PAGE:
Submitted by scott on

Rondout (pronounced "ron doubt"), is situated on the Hudson River, at the mouth of Rondout Creek. Originally a maritime village serving the nearby city of Kingston, New York, Rondout merged with Kingston in 1872. It now includes the Rondout-West Strand Historic District.,_New_York

Mark Twain would have needed to cross the Hudson River on a ferry boat to reach Rondout>

Rondout Ferry Boat Service

August 5, 1752: Abraham Kip and Moses Cantine ran ferries across the Hudson River. They were granted letters of patent giving them exclusive rights to operate. While rates increased every year as per the state’s approval, the operators continued to be protected from any competing service within the documented operating zone.

They used a “periauger” or dugout canoe, “two hollowed-out buttonball logs, with planks bolted between them and a mast, a sail and a bank of oars.”

By 1827 the ferries were operated by James Elmendorf and Peter W. Radcliff. They used a scow with paddle wheels, which was kept in motion by a horse or horses on a conveyor belt. The earliest reference to a steam ferry is in an advertisement in the Kingston Democrat Journal in 1845. The ferry was referred to as the “Kingston Point and Rhinebeck Ferry” with a boat named Knickerboker.

No record of her date of building or dimensions is known but contemporary accounts indicate she was a diminutive side-wheeler of slight power.

October 1, 1851: the Hudson River Railroad opened with a station at Rhinebeck. The ferry service was sold in 1851 and in October of that year the Knickerboker was replaced by the Astoria which was in turn replaced by the Wallabout.

April 24, 1852, the new owner, Charles H. Russell, brought in a new boat, the Rhine. In length: 85 feet 9 inches; breadth: 20 feet 6 inches; depth of hold: 6 feet 9 inches, with a vertical beam engine. On the east side of the river, Shatzell’s Dock was used and Rondout on the west. Trains would not stop at Shatzell’s until December 1. This was the primary route used by the ferries for more than a century. The ferry spent more time in Rondout Creek than in crossing the Hudson River.

The company was incorporated May 7, 1853 as the “Rhinebeck & Kingston Ferry Co.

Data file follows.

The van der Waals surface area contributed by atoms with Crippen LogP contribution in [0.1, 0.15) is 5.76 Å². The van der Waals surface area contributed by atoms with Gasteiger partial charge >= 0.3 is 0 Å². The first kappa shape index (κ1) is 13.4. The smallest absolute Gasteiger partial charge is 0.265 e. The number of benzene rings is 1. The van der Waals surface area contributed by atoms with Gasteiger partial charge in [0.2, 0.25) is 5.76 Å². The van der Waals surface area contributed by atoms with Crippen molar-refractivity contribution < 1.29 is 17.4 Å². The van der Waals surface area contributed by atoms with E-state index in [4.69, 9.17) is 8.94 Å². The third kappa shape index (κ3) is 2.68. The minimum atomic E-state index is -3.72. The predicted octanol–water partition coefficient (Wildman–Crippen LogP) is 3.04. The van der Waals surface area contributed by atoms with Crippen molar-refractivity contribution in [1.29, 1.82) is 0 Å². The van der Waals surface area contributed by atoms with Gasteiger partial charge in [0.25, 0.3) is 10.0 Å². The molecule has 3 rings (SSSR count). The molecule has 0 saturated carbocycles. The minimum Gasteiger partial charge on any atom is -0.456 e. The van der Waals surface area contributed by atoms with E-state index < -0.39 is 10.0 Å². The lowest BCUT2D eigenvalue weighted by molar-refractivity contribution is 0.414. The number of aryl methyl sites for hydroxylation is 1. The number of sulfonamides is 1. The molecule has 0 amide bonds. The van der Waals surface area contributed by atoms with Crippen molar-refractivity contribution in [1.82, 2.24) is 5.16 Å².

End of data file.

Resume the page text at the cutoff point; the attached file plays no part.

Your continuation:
July 17, 1860: a new boat, the Lark, was brought into service and would remain the primary boat used by the company until 1881. This boat was a wooden-hulled side-wheeler 92 feet 8 inches long, 23 feet 8 inches wide, with a vertical beam engine. A second boat, the Oriole with an engine from the Rhine, was used occasionally. The Lark was modified in September of 1867 to be 108 feet long, 23.9 feet wide, with a hold of 8 feet. This would most probably be the boat Mark Twain crossed the Hudson River on in 1868, 1870 and 1871 for his lectures in Rondout.

In 1881, the company acquired a new boat that would be in service for most of the company’s history, the Transport; a side-wheel ferry boat built in 1875, with an iron hull, 115 feet long, 26.5 feet wide with a hold of 9.8 feet. Its first official crossing was on August 28, 1881 and ran for 57 years, 3 times as long as the Lark (21 years).

Due to terms of the original incorportation, the company re-incorporated in 1919 as the “Rhinebeck & Kingston Ferry Co. Inc.” The company dissolved in 1944.

With thanks to Carla R. Lesh, Ph.D.
Collections Manager and Digital Archivist
Hudson River Maritime Museum
50 Rondout Landing
Kingston, NY 12401

for an article from the Summer 1988 edition of "Steamboat Bill" on the Kingston-Rhinecliff ferry.  History of the Kingston-Rhinecliff Ferry by Donald C. Ringwald originally printed in the Kingston Daily-Freeman.

See also History Alliance of Kingston


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